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How can I, in Windows, use the output of a script/command as an argument for another script? (A pipe | will not work here, since that other script doesn't read from the standard input)

Too clarify: I have AnotherScript that needs an argument arg, e.g.:

AnotherScript 12

now I want the argument (12 in the example) to come from the output of a script, call it ScriptB. So I would like something along the lines of

AnotherScript (ScriptB)

The AnotherScript is actually a python script that requires an argument, and ScriptB is a cygwin bash script that produces some number, so the way I would like to use it is something like:

c:\Python26\python.exe AnotherScript (c:\cygwin|bin|bash --login -i ./ScriptB)

Thanks for the answers. However, given the laborious 'for' construct required, I've rewritten AnotherScript to read from the standard input. That seems like a better solution.

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It'd help us if you tell us what the 'other script' does read from then, if not the standard input. – Amber Sep 15 '09 at 8:07
up vote 6 down vote accepted

Note: All this requires the commands to be in a batch file. Hence the double % signs.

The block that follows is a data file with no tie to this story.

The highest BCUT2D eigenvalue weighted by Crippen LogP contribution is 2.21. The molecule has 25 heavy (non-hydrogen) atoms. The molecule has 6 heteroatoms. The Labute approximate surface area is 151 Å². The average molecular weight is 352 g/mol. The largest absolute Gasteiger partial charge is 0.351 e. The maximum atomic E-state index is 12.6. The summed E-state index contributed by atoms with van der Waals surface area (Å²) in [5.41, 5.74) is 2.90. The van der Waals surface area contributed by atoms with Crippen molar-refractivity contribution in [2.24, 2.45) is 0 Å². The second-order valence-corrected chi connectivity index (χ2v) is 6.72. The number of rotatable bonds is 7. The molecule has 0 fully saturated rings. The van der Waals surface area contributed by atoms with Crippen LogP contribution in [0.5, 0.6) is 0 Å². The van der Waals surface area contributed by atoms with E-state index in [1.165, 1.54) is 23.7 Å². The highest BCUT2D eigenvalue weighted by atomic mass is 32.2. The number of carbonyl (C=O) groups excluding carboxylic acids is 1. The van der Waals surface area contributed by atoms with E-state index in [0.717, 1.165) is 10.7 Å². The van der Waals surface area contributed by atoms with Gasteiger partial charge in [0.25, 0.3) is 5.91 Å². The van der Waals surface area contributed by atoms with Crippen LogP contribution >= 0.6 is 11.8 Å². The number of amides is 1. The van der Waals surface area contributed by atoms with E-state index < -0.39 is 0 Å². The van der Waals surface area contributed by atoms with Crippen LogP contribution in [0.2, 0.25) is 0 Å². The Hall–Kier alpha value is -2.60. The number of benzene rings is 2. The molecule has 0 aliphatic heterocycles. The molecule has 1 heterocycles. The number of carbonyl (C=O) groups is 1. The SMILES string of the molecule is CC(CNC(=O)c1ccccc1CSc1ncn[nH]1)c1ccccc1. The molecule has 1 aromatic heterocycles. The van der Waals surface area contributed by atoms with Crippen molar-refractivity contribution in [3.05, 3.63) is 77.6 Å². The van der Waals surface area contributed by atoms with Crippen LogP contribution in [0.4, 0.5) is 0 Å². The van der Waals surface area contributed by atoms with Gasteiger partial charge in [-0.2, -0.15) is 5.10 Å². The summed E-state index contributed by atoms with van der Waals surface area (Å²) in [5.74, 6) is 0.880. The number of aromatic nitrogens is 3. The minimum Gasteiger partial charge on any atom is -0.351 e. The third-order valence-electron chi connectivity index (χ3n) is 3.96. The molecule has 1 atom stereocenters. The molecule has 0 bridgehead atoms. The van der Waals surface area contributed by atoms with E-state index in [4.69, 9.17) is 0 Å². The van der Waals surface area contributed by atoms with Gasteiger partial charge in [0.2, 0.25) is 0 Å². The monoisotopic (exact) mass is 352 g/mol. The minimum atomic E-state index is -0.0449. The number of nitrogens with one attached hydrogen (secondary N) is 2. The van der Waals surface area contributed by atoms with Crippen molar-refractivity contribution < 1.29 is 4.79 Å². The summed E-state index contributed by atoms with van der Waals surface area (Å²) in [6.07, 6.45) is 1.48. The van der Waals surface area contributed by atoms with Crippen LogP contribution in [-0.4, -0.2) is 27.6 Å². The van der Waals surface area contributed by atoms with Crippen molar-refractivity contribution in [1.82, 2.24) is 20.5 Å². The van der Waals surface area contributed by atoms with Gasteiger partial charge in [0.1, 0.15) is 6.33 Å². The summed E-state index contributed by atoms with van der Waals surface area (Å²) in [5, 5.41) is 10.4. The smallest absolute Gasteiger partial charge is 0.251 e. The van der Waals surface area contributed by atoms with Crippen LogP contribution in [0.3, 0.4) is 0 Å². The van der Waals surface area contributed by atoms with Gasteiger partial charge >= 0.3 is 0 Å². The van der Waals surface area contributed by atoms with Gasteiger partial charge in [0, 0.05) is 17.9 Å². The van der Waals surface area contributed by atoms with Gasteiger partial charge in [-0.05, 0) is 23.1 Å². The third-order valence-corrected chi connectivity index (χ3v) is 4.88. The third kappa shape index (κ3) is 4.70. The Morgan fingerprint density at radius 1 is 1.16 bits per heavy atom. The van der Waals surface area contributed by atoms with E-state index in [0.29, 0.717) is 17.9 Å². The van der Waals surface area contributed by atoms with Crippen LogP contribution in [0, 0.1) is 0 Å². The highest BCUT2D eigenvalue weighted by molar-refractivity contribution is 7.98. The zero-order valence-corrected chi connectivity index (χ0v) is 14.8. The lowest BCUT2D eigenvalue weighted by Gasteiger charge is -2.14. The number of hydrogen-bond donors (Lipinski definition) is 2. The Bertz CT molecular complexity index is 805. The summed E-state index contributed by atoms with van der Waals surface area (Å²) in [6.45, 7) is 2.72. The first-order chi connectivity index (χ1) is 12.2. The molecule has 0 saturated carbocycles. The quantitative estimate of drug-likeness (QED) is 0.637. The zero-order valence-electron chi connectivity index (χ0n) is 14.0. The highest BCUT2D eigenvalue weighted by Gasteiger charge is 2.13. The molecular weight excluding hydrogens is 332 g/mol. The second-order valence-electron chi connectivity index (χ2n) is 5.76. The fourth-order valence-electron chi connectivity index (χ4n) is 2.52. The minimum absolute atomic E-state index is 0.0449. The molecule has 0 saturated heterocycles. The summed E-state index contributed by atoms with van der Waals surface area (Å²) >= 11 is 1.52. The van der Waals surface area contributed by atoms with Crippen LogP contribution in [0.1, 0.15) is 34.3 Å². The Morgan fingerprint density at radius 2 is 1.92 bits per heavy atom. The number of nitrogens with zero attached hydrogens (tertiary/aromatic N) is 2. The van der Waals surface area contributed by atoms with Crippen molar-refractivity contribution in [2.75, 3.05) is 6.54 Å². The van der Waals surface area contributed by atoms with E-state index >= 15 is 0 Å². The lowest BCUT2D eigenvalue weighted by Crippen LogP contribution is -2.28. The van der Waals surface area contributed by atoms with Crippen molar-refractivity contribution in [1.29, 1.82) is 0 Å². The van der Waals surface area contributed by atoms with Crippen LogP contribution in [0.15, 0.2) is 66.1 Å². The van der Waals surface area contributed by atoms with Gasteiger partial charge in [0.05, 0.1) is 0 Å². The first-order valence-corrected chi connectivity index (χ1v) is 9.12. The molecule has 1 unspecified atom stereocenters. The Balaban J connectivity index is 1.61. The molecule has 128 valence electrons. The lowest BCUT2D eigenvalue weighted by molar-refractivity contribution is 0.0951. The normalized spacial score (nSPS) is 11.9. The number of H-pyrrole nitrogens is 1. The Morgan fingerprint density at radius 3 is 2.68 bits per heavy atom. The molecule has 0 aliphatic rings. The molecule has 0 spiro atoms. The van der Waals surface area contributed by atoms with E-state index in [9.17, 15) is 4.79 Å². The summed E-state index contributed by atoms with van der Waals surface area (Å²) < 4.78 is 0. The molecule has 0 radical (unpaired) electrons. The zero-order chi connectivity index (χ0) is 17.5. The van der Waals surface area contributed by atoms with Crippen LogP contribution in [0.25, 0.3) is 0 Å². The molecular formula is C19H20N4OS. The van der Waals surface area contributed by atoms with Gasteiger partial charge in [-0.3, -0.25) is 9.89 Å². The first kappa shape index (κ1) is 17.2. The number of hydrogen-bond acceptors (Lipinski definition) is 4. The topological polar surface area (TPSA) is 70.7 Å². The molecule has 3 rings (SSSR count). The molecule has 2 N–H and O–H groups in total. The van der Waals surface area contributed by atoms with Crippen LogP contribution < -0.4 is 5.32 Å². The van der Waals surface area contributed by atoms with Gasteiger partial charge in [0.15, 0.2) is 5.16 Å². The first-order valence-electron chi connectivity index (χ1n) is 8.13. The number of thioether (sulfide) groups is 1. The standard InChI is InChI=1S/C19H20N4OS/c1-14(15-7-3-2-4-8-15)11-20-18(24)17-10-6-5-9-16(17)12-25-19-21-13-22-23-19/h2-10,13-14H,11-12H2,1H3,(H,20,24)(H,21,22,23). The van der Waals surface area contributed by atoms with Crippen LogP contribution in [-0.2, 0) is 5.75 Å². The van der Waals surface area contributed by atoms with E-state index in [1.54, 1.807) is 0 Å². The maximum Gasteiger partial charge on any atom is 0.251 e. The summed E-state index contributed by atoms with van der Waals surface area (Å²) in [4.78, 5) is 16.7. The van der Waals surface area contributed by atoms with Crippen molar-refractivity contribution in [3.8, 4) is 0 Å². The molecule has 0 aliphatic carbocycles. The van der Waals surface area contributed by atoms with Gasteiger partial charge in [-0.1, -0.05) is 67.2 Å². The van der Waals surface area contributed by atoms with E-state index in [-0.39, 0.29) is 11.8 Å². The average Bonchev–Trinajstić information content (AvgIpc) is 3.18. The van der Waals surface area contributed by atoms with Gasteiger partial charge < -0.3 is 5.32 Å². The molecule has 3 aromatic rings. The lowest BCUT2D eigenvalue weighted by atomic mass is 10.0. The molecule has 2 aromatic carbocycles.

You can use the for command to capture the output of the command:

for /f "usebackq delims=" %%x in (`ScriptB`) do set args=%%x

then you can use that output in another command:

AnotherScript %args%

This will cause %args% to contain the last line from ScriptB's output, though. If it only returns a single line you can roll this into one line:

for /f "usebackq delims=" %%x in (`ScriptB`) do AnotherScript %%x

When used outside a batch file you have to use %x instead of %%x.

However, if ScriptB returns more than one line, AnotherScript runs for each of those lines. You can circumvent this—though only within a batch file—by breaking after the first loop iteration:

for /f "usebackq delims=" %%x in (`ScriptB`) do AnotherScript %%x & goto :eof
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I was about to post the same answer. You beat me! :) – Paulius Sep 15 '09 at 8:22
I should be working, not hanging out on SO :-) – Joey Sep 15 '09 at 8:29

You could save the output of your first script to an environment variable and the use its content as command line parameter to the second script, if that is what you want.

Something like this:

for /f "delims=" %a in ('first_script.cmd') do @set ouput=%a
second_script %ouput%
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Save the data into a temporary file?

or use a named pipe instead of a pipe on the standard in and output.

or call the other script from the first one and transfer the data via command arguments

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Aren't you making things way more complicated than necessary?

Call AnotherScript from bash. Where necessary, install Cygwin just so you can do this.

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The problem is (was) that AnotherScript needs an argument, and that this argument is the return value of scriptB. – Rabarberski Sep 16 '09 at 6:34
scriptB | xargs AnotherScript – reinierpost Sep 16 '09 at 11:19

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